Show Less
Restricted access

Bishop Joseph Butler and Wang Yangming

A Comparative Study of Their Moral Vision and View of Conscience

Peter T.C. Chang

This book is a comparative study of the Anglican Bishop Joseph Butler’s and Neo-Confucianist Wang Yangming’s ethical enterprise. It first analyses, within their respective historical context, the two thinkers’ overarching worldviews and their seminal conception of conscience / liang-chih as a person's supreme moral guide. The English bishop and the Chinese philosopher-military general are then brought into dialogue by way of a comparing and contrasting of their distinct religious-philosophical traditions. In addition, Butler and Wang will be placed in a hypothetical encounter to explore how they, and by proxy Christianity and Confucianism, would critically appraise each other’s spiritual and sociopolitical endeavor. The end purpose of this study is to enhance our perception of the intriguing similarities and complex differences that exist between these two Axial Age civilizations. The author argues that dissonances notwithstanding, Butler and Wang share core values, consonances that could and should set the tone for an amiable Christian-Confucian co-existence.
Show Summary Details
Restricted access

Chapter 4: Comparing Butler’s Christianity and Wang’s Confucianism


Chapter 4 Comparing Butler’s Christianity and Wang’s Confucianism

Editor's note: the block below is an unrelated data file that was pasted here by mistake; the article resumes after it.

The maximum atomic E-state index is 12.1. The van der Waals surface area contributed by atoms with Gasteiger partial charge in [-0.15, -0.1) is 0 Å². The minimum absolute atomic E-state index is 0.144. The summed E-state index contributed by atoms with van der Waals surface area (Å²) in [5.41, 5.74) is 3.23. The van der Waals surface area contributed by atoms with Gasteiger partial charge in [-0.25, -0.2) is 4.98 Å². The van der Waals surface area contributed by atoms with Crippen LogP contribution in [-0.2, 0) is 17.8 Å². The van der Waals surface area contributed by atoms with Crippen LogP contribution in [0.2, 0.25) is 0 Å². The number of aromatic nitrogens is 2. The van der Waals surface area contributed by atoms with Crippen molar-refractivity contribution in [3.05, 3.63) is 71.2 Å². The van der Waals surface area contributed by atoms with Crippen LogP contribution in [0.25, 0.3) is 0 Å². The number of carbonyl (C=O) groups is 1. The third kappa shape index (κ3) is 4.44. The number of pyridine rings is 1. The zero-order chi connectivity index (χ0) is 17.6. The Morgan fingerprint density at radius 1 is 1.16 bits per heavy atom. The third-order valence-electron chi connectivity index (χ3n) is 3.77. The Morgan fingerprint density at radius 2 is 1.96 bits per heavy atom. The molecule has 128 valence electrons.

Human civilizations through the ages have encountered each other with varied outcomes. One particular interaction that has captured much interest is the general meeting of East and West, which includes the more specific coming together of Confucianism and Christianity. By the time of the Ming dynasty (1368–1644 CE), the Chinese literati had been introduced to the Christian worldview through the Nestorians (during the Tang Dynasty, 618–907 CE) and Marco Polo’s adventure to the East (during the Yuan era, 1279–1368 CE). During Wang Yang-ming’s era, the Christian venture to China continued with the Jesuit missions led by Francis Xavier (1506–1552 CE) and later Matteo Ricci (1552–1610 CE). In Joseph Butler’s 18th century, European travelers returning from the Far East were bearing news of civilizations foreign and ancient. The Deist Lord Herbert Cherbury (1584–1648 CE), England’s ambassador in Paris, who had extensive contact with the continental maritime merchant class, showed particular interest in the Eastern traditions and became a pioneering and influential messenger of the East. Deism became the English moral tradition that most embodied the influence of the East.44 Subsequent centuries witnessed an increased Western curiosity in Eastern religious and philosophical traditions. Since the beginning of these historic encounters in centuries past, significant efforts have been invested on both sides, East and West, to establish a better and deeper mutual understanding.

This chapter will advance a comparison of Christianity and Confucianism and, more...

You are not authenticated to view the full text of this chapter or article.

This site requires a subscription or purchase to access the full text of books or journals.

Do you have any questions? Contact us.

Or login to access all content.